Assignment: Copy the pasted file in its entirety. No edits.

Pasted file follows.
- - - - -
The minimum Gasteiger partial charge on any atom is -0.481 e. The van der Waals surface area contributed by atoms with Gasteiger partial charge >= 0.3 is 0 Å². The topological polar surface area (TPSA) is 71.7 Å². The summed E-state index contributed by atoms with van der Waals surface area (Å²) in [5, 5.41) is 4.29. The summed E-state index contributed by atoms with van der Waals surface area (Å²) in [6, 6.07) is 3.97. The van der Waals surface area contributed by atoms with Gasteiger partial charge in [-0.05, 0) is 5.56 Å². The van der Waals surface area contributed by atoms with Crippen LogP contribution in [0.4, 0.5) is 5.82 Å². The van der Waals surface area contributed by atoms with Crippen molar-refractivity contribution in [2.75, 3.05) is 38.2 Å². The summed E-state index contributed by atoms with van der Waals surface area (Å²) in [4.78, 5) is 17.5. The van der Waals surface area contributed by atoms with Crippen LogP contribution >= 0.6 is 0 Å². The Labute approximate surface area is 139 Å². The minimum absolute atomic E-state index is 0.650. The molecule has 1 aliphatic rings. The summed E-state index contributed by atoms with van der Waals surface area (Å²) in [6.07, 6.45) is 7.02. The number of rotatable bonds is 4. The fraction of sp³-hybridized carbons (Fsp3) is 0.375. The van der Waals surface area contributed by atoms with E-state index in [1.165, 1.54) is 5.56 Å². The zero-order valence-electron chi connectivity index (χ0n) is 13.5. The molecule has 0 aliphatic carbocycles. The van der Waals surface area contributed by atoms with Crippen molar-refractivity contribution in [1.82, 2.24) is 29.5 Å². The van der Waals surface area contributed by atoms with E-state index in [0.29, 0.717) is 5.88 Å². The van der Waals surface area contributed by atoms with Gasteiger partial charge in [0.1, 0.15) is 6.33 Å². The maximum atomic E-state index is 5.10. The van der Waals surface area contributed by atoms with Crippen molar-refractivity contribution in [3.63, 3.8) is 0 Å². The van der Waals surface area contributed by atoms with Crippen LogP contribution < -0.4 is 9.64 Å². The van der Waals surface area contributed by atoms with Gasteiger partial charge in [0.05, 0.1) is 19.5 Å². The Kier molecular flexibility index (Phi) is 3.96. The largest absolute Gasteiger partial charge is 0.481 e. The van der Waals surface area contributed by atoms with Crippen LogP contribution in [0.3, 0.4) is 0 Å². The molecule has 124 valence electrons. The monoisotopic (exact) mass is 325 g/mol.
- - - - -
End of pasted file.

The minimum Gasteiger partial charge on any atom is -0.481 e. The van der Waals surface area contributed by atoms with Gasteiger partial charge >= 0.3 is 0 Å². The topological polar surface area (TPSA) is 71.7 Å². The summed E-state index contributed by atoms with van der Waals surface area (Å²) in [5, 5.41) is 4.29. The summed E-state index contributed by atoms with van der Waals surface area (Å²) in [6, 6.07) is 3.97. The van der Waals surface area contributed by atoms with Gasteiger partial charge in [-0.05, 0) is 5.56 Å². The van der Waals surface area contributed by atoms with Crippen LogP contribution in [0.4, 0.5) is 5.82 Å². The van der Waals surface area contributed by atoms with Crippen molar-refractivity contribution in [2.75, 3.05) is 38.2 Å². The summed E-state index contributed by atoms with van der Waals surface area (Å²) in [4.78, 5) is 17.5. The van der Waals surface area contributed by atoms with Crippen LogP contribution >= 0.6 is 0 Å². The Labute approximate surface area is 139 Å². The minimum absolute atomic E-state index is 0.650. The molecule has 1 aliphatic rings. The summed E-state index contributed by atoms with van der Waals surface area (Å²) in [6.07, 6.45) is 7.02. The number of rotatable bonds is 4. The fraction of sp³-hybridized carbons (Fsp3) is 0.375. The van der Waals surface area contributed by atoms with E-state index in [1.165, 1.54) is 5.56 Å². The zero-order valence-electron chi connectivity index (χ0n) is 13.5. The molecule has 0 aliphatic carbocycles. The van der Waals surface area contributed by atoms with Crippen molar-refractivity contribution in [1.82, 2.24) is 29.5 Å². The van der Waals surface area contributed by atoms with E-state index in [0.29, 0.717) is 5.88 Å². The van der Waals surface area contributed by atoms with Gasteiger partial charge in [0.1, 0.15) is 6.33 Å². The maximum atomic E-state index is 5.10. The van der Waals surface area contributed by atoms with Crippen molar-refractivity contribution in [3.63, 3.8) is 0 Å². The van der Waals surface area contributed by atoms with Crippen LogP contribution < -0.4 is 9.64 Å². The van der Waals surface area contributed by atoms with Gasteiger partial charge in [0.05, 0.1) is 19.5 Å². The Kier molecular flexibility index (Phi) is 3.96. The largest absolute Gasteiger partial charge is 0.481 e. The van der Waals surface area contributed by atoms with Crippen LogP contribution in [0.3, 0.4) is 0 Å². The molecule has 124 valence electrons. The monoisotopic (exact) mass is 325 g/mol.